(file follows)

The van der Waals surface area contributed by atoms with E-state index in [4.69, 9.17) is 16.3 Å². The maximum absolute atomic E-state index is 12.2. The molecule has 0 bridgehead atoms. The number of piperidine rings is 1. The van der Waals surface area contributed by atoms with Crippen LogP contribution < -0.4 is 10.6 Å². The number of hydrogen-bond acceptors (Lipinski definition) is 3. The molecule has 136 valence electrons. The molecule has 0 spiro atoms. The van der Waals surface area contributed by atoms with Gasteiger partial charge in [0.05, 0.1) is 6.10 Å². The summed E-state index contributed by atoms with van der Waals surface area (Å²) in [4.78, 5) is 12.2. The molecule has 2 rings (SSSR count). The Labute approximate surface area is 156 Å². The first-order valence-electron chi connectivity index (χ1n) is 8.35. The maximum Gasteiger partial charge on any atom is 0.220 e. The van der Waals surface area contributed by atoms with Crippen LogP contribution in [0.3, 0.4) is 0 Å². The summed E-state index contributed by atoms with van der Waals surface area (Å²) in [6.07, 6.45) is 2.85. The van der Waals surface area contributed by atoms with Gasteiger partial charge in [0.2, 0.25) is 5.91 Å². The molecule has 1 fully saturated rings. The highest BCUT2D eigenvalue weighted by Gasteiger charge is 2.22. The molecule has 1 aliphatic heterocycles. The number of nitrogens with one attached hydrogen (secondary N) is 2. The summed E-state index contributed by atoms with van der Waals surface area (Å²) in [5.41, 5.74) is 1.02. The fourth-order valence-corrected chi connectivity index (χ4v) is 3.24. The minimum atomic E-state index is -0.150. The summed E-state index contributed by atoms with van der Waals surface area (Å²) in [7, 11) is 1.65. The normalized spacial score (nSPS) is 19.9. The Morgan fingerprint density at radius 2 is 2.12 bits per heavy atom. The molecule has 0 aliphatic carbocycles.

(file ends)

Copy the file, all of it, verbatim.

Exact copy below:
The van der Waals surface area contributed by atoms with E-state index in [4.69, 9.17) is 16.3 Å². The maximum absolute atomic E-state index is 12.2. The molecule has 0 bridgehead atoms. The number of piperidine rings is 1. The van der Waals surface area contributed by atoms with Crippen LogP contribution < -0.4 is 10.6 Å². The number of hydrogen-bond acceptors (Lipinski definition) is 3. The molecule has 136 valence electrons. The molecule has 0 spiro atoms. The van der Waals surface area contributed by atoms with Gasteiger partial charge in [0.05, 0.1) is 6.10 Å². The summed E-state index contributed by atoms with van der Waals surface area (Å²) in [4.78, 5) is 12.2. The molecule has 2 rings (SSSR count). The Labute approximate surface area is 156 Å². The first-order valence-electron chi connectivity index (χ1n) is 8.35. The maximum Gasteiger partial charge on any atom is 0.220 e. The van der Waals surface area contributed by atoms with Crippen LogP contribution in [0.3, 0.4) is 0 Å². The summed E-state index contributed by atoms with van der Waals surface area (Å²) in [6.07, 6.45) is 2.85. The van der Waals surface area contributed by atoms with Gasteiger partial charge in [0.2, 0.25) is 5.91 Å². The molecule has 1 fully saturated rings. The highest BCUT2D eigenvalue weighted by Gasteiger charge is 2.22. The molecule has 1 aliphatic heterocycles. The number of nitrogens with one attached hydrogen (secondary N) is 2. The summed E-state index contributed by atoms with van der Waals surface area (Å²) in [5.41, 5.74) is 1.02. The fourth-order valence-corrected chi connectivity index (χ4v) is 3.24. The minimum atomic E-state index is -0.150. The summed E-state index contributed by atoms with van der Waals surface area (Å²) in [7, 11) is 1.65. The normalized spacial score (nSPS) is 19.9. The Morgan fingerprint density at radius 2 is 2.12 bits per heavy atom. The molecule has 0 aliphatic carbocycles.